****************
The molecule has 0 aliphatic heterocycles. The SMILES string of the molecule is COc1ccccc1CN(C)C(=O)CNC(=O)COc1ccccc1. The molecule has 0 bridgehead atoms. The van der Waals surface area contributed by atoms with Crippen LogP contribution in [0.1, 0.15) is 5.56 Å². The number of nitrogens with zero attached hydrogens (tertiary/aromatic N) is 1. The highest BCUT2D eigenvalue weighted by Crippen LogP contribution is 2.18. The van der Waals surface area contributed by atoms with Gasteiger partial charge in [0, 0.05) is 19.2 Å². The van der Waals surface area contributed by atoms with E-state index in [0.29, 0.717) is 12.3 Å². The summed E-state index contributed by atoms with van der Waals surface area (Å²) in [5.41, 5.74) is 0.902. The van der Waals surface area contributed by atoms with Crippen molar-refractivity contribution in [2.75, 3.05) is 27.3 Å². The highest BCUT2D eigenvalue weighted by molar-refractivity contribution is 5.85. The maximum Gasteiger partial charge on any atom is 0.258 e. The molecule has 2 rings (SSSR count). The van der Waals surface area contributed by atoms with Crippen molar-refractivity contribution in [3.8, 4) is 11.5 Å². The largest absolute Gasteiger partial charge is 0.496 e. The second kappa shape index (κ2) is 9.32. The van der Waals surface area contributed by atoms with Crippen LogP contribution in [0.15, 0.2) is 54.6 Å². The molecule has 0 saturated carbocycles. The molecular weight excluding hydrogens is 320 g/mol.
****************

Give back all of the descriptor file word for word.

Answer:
The molecule has 0 aliphatic heterocycles. The SMILES string of the molecule is COc1ccccc1CN(C)C(=O)CNC(=O)COc1ccccc1. The molecule has 0 bridgehead atoms. The van der Waals surface area contributed by atoms with Crippen LogP contribution in [0.1, 0.15) is 5.56 Å². The number of nitrogens with zero attached hydrogens (tertiary/aromatic N) is 1. The highest BCUT2D eigenvalue weighted by Crippen LogP contribution is 2.18. The van der Waals surface area contributed by atoms with Gasteiger partial charge in [0, 0.05) is 19.2 Å². The van der Waals surface area contributed by atoms with E-state index in [0.29, 0.717) is 12.3 Å². The summed E-state index contributed by atoms with van der Waals surface area (Å²) in [5.41, 5.74) is 0.902. The van der Waals surface area contributed by atoms with Crippen molar-refractivity contribution in [2.75, 3.05) is 27.3 Å². The highest BCUT2D eigenvalue weighted by molar-refractivity contribution is 5.85. The maximum Gasteiger partial charge on any atom is 0.258 e. The molecule has 2 rings (SSSR count). The van der Waals surface area contributed by atoms with Crippen molar-refractivity contribution in [3.8, 4) is 11.5 Å². The largest absolute Gasteiger partial charge is 0.496 e. The second kappa shape index (κ2) is 9.32. The van der Waals surface area contributed by atoms with Crippen LogP contribution in [0.15, 0.2) is 54.6 Å². The molecule has 0 saturated carbocycles. The molecular weight excluding hydrogens is 320 g/mol.